Joakim (Paperinukke)’s review published on Letterboxd:
Hooptober 4.0 - The month of horror. Here, now, forever! - The 1st entry, 1.10.2017.
The Texas Chainsaw Massacre 2
Hooptober begins with Tobe Hooper. Even if Hooper had only directed The Texas Chain Saw Massacre, he would be a legend and an inspiration for me. TTCSM is the very definition of horror - one of the only films actually able to disgust and terrify me, without any kind of cheap gimmicks. A spellbinding nightmare, an unnerving feeling, worms crawling inside of your skin for 82 minutes. After such an iconic masterpiece, it would seem obvious that no one - not even Hooper - could repeat the same trick with same ingredients and create something as horrifying for the sequel.
Tobe understood that. Why even make just a copy of its predecessor? Instead of only atmospheric terror, The Texas Chainsaw Massacre 2 emphasizes the black comedy side of the original with the buzz of chainsaws and icky gore. The bits of dark humor certainly were there in the first film, but my mind hardly registered any of that as I was too busy trying to stay alive during the (masterful) torture. After 12 years since the arrival of TTCSM, Leatherface & co stroke back. The film is a grand success, a deranged and twisted return to Texas full of uncomfortable emotions. Simultaneously disgusting & brutally hilarious, I couldn't stop myself from somewhat falling in love with the unique weirdness of this mad "devil's playground" that switches all the time from laughter to deeply disturbing feelings in a heartbeat.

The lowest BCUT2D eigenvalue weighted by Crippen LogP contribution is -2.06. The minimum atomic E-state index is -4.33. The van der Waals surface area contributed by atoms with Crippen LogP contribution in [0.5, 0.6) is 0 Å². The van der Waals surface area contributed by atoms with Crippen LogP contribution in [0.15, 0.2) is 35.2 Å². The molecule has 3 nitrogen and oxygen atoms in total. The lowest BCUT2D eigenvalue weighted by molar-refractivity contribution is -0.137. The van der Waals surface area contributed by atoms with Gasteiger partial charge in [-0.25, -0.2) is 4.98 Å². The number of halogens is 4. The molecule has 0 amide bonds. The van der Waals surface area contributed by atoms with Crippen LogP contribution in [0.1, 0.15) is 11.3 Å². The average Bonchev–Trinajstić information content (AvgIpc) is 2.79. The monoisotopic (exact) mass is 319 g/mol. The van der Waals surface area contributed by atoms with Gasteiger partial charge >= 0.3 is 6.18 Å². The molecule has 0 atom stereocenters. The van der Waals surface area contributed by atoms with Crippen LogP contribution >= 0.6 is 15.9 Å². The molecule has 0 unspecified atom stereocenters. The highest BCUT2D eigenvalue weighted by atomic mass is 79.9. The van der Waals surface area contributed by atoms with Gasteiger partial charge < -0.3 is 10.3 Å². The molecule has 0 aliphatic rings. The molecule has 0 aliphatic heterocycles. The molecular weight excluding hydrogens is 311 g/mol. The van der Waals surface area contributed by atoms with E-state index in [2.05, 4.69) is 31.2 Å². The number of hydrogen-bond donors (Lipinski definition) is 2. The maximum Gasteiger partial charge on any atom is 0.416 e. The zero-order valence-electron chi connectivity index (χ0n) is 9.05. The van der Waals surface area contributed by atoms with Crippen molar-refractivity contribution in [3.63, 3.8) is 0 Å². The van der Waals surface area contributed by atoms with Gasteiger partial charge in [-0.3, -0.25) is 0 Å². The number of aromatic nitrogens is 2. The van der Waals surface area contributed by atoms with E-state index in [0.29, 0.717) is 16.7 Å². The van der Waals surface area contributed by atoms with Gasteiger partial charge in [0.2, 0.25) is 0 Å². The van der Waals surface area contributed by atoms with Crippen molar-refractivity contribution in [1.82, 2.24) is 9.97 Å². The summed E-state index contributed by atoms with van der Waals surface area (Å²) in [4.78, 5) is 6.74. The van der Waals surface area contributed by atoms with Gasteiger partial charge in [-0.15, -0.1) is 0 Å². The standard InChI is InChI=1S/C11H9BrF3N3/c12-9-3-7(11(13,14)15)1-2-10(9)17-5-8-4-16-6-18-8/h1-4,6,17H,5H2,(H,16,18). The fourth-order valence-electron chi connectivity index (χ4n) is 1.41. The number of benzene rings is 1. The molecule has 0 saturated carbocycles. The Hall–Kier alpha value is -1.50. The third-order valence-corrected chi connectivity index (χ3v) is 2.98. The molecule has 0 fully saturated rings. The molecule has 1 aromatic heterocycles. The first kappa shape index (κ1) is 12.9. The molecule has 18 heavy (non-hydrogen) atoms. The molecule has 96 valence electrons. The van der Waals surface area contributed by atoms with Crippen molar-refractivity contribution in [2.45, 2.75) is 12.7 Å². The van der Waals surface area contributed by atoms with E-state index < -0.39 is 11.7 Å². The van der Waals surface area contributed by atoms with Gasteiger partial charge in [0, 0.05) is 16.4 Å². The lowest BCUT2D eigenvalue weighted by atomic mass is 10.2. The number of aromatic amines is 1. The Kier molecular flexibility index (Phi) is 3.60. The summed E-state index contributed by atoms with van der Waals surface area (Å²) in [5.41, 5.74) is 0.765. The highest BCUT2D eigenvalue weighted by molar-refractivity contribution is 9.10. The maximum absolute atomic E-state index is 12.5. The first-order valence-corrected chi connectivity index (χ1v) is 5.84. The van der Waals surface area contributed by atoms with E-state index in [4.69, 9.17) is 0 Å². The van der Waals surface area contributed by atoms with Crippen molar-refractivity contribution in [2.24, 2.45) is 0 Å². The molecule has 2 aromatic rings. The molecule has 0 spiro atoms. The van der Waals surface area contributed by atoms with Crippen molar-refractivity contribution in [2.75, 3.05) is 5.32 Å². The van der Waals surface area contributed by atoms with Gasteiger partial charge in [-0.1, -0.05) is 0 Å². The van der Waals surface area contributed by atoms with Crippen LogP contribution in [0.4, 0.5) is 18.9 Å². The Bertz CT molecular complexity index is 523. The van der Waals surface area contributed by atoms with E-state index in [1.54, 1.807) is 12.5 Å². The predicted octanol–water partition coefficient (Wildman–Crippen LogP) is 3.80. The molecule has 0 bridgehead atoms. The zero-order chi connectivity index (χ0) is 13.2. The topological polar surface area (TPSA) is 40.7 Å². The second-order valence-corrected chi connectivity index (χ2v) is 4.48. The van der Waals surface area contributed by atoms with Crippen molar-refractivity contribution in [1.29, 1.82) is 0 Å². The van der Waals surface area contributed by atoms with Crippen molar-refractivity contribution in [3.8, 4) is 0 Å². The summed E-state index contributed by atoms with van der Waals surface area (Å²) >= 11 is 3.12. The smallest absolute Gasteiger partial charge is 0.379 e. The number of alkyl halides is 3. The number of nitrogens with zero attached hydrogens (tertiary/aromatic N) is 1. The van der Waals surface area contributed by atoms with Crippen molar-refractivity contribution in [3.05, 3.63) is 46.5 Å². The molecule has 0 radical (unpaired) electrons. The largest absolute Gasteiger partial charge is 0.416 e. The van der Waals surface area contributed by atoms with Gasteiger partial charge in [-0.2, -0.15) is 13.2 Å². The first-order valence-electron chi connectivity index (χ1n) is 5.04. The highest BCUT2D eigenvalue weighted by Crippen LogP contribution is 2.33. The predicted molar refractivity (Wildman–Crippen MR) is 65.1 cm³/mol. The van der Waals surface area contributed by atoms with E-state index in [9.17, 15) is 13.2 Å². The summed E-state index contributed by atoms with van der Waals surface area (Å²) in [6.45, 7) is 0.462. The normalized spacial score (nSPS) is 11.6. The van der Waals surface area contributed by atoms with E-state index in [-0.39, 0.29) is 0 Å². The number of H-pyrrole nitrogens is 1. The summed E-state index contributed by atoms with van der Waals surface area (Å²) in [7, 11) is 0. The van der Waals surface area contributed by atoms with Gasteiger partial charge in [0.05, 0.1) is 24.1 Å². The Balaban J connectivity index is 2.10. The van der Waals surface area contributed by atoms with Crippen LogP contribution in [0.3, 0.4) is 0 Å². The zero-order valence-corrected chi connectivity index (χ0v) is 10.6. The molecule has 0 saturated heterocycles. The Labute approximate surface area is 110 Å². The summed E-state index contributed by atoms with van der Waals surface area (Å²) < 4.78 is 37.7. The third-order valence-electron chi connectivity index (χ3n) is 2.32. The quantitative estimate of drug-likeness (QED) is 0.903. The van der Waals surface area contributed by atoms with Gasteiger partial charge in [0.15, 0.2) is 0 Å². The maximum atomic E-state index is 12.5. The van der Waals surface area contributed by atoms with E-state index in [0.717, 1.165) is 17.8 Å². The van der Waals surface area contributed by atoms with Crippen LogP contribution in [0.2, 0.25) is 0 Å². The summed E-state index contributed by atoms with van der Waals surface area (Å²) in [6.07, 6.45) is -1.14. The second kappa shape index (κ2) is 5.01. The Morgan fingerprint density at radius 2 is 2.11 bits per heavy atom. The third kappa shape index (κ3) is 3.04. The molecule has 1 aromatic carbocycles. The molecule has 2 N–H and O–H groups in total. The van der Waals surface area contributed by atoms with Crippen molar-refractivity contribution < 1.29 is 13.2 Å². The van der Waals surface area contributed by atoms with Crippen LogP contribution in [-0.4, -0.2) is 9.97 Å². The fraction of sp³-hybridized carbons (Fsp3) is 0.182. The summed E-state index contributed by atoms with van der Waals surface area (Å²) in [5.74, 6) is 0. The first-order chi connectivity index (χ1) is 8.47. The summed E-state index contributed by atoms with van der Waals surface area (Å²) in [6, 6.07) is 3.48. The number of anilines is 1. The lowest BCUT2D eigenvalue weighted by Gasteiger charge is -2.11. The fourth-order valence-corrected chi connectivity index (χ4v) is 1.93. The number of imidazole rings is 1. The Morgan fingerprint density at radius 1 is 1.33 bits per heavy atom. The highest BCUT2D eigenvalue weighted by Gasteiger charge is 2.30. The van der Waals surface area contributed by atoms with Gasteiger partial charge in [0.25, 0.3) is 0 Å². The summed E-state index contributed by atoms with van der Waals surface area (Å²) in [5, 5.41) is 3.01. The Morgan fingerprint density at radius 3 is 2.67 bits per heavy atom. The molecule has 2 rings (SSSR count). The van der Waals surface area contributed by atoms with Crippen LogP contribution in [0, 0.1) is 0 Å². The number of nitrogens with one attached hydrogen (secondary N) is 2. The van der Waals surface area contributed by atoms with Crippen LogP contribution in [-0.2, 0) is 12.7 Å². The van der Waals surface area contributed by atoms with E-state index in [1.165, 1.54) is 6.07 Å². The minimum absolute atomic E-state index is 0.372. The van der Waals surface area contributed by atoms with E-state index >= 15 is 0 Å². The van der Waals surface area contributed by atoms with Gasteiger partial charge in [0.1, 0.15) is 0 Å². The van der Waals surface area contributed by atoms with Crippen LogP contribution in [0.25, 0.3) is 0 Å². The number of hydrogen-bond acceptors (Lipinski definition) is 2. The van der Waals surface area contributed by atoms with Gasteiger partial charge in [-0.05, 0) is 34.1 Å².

The casting, spot-on. I don't know how many actors could deliver so sweetly the campy lunacy ("TAKE IT ALL DOWN! BRING IT ALL DOWN!") and the urge to catch the crazy cannibals as Dennis Hopper does in his role as the former Texas Marshall "Lefty" who tries to solve the case with the authority of a badass action star. Then there's Caroline Williams as the female protagonist "Stretch" who screams and whimpers, but never quite loses the presence of a strong-willed woman we get to see in the beginning and before the end. Finally, the adorable Sawyers. We've got Bill Johnson's "sexual" freak Bubba (Leatherface), Bill Moseley's enthusiastic music lover Chop-Top, Ken Evert's lovely Grandpa and possibly my favourite member, Jim Siedow's Cook who makes damn fine chili. Simply amazing.
Boys, boys, boys. No, Hooper didn't make something as horrifying - The Texas Chainsaw Massacre 2 is a special dish that excites, entertains, disturbs and amuses, sometimes all of those at the same time. Comedy and horror, the two hardest genres to succeed in that I could imagine, and Hooper tackles them in a wonderful manner without completely abandoning the original Chainsaw's petrifying magic. The lights, the sounds, the effects. Occasionally we are being drowned in this familiar pitiless bloodpool, when the feeling everyone should be afraid of catches us. Humor won't save you when it attacks. The film's ending is a definition of its beautiful nature: Hopper's character has a chainsaw duel with Leatherface like some epic hero (those damn dual chainsaws!), Siedow performs a ridiculously funny monologue under a table and Chop-Top crazily chases Stretch. An exceptional campy action horror comedy, where every side of it works. What thrills, what sick fantasies, what a celebration of imagination and what an achievement.
Strange things happened. Strange, fantastic things.